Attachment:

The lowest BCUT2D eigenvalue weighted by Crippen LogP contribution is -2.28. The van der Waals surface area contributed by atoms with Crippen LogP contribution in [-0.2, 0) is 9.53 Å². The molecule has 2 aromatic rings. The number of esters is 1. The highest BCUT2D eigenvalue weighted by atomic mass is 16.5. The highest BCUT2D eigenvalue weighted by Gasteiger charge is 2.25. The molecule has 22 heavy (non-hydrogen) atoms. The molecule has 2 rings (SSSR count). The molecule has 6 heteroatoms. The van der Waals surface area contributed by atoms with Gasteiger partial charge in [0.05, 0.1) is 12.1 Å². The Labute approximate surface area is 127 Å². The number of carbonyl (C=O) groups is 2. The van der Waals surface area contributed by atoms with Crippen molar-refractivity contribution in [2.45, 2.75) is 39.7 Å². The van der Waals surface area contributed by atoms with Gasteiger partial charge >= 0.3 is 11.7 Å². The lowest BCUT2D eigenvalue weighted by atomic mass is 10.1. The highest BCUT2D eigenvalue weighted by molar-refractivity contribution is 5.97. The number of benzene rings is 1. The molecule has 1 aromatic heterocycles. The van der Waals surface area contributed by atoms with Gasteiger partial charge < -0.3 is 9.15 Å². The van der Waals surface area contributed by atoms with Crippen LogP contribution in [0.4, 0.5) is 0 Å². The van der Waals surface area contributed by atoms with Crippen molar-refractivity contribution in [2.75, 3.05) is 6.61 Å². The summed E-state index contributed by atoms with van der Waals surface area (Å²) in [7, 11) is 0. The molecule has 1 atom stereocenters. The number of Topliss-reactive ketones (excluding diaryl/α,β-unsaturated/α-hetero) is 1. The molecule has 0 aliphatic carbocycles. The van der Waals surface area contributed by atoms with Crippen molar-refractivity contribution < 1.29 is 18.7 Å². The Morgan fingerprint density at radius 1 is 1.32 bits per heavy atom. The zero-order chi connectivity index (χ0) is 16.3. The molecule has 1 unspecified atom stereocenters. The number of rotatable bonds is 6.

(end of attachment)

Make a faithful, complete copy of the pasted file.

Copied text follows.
The lowest BCUT2D eigenvalue weighted by Crippen LogP contribution is -2.28. The van der Waals surface area contributed by atoms with Crippen LogP contribution in [-0.2, 0) is 9.53 Å². The molecule has 2 aromatic rings. The number of esters is 1. The highest BCUT2D eigenvalue weighted by atomic mass is 16.5. The highest BCUT2D eigenvalue weighted by Gasteiger charge is 2.25. The molecule has 22 heavy (non-hydrogen) atoms. The molecule has 2 rings (SSSR count). The molecule has 6 heteroatoms. The van der Waals surface area contributed by atoms with Gasteiger partial charge in [0.05, 0.1) is 12.1 Å². The Labute approximate surface area is 127 Å². The number of carbonyl (C=O) groups is 2. The van der Waals surface area contributed by atoms with Crippen molar-refractivity contribution in [2.45, 2.75) is 39.7 Å². The van der Waals surface area contributed by atoms with Gasteiger partial charge >= 0.3 is 11.7 Å². The lowest BCUT2D eigenvalue weighted by atomic mass is 10.1. The highest BCUT2D eigenvalue weighted by molar-refractivity contribution is 5.97. The number of benzene rings is 1. The molecule has 1 aromatic heterocycles. The van der Waals surface area contributed by atoms with Gasteiger partial charge < -0.3 is 9.15 Å². The van der Waals surface area contributed by atoms with Crippen LogP contribution in [0.4, 0.5) is 0 Å². The van der Waals surface area contributed by atoms with Crippen molar-refractivity contribution in [2.75, 3.05) is 6.61 Å². The summed E-state index contributed by atoms with van der Waals surface area (Å²) in [7, 11) is 0. The molecule has 1 atom stereocenters. The number of Topliss-reactive ketones (excluding diaryl/α,β-unsaturated/α-hetero) is 1. The molecule has 0 aliphatic carbocycles. The van der Waals surface area contributed by atoms with Crippen molar-refractivity contribution < 1.29 is 18.7 Å². The Morgan fingerprint density at radius 1 is 1.32 bits per heavy atom. The zero-order chi connectivity index (χ0) is 16.3. The molecule has 1 unspecified atom stereocenters. The number of rotatable bonds is 6.